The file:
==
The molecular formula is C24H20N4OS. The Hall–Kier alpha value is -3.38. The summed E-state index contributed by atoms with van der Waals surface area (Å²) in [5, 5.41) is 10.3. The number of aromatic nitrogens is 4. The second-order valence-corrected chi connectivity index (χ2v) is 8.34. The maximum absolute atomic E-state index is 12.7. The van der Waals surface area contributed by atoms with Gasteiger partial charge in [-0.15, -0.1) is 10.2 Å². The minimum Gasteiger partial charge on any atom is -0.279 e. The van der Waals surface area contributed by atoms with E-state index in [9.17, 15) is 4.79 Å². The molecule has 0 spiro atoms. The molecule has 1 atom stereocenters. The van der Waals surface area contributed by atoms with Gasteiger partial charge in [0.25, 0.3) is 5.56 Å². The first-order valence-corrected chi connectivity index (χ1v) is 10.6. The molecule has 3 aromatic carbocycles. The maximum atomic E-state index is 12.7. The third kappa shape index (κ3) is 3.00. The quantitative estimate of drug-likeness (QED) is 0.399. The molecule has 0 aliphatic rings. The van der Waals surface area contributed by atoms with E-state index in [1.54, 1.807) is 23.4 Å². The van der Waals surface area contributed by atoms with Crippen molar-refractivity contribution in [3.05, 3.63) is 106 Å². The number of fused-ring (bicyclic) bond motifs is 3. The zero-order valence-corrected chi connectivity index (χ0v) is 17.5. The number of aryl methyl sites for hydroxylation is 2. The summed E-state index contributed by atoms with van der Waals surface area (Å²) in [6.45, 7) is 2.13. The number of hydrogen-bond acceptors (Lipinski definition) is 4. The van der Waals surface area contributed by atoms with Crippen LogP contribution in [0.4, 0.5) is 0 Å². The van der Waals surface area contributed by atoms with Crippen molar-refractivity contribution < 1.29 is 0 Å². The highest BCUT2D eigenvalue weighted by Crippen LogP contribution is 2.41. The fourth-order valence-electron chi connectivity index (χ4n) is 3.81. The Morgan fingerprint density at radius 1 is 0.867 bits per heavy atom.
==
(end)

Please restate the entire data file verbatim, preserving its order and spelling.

The molecular formula is C24H20N4OS. The Hall–Kier alpha value is -3.38. The summed E-state index contributed by atoms with van der Waals surface area (Å²) in [5, 5.41) is 10.3. The number of aromatic nitrogens is 4. The second-order valence-corrected chi connectivity index (χ2v) is 8.34. The maximum absolute atomic E-state index is 12.7. The van der Waals surface area contributed by atoms with Gasteiger partial charge in [-0.15, -0.1) is 10.2 Å². The minimum Gasteiger partial charge on any atom is -0.279 e. The van der Waals surface area contributed by atoms with E-state index in [9.17, 15) is 4.79 Å². The molecule has 0 spiro atoms. The molecule has 1 atom stereocenters. The van der Waals surface area contributed by atoms with Gasteiger partial charge in [0.25, 0.3) is 5.56 Å². The first-order valence-corrected chi connectivity index (χ1v) is 10.6. The molecule has 3 aromatic carbocycles. The maximum atomic E-state index is 12.7. The third kappa shape index (κ3) is 3.00. The quantitative estimate of drug-likeness (QED) is 0.399. The molecule has 0 aliphatic rings. The van der Waals surface area contributed by atoms with E-state index in [1.54, 1.807) is 23.4 Å². The van der Waals surface area contributed by atoms with Crippen molar-refractivity contribution in [3.05, 3.63) is 106 Å². The number of fused-ring (bicyclic) bond motifs is 3. The zero-order valence-corrected chi connectivity index (χ0v) is 17.5. The number of aryl methyl sites for hydroxylation is 2. The summed E-state index contributed by atoms with van der Waals surface area (Å²) in [6.45, 7) is 2.13. The number of hydrogen-bond acceptors (Lipinski definition) is 4. The van der Waals surface area contributed by atoms with Crippen LogP contribution in [0.4, 0.5) is 0 Å². The van der Waals surface area contributed by atoms with Crippen molar-refractivity contribution < 1.29 is 0 Å². The highest BCUT2D eigenvalue weighted by Crippen LogP contribution is 2.41. The fourth-order valence-electron chi connectivity index (χ4n) is 3.81. The Morgan fingerprint density at radius 1 is 0.867 bits per heavy atom.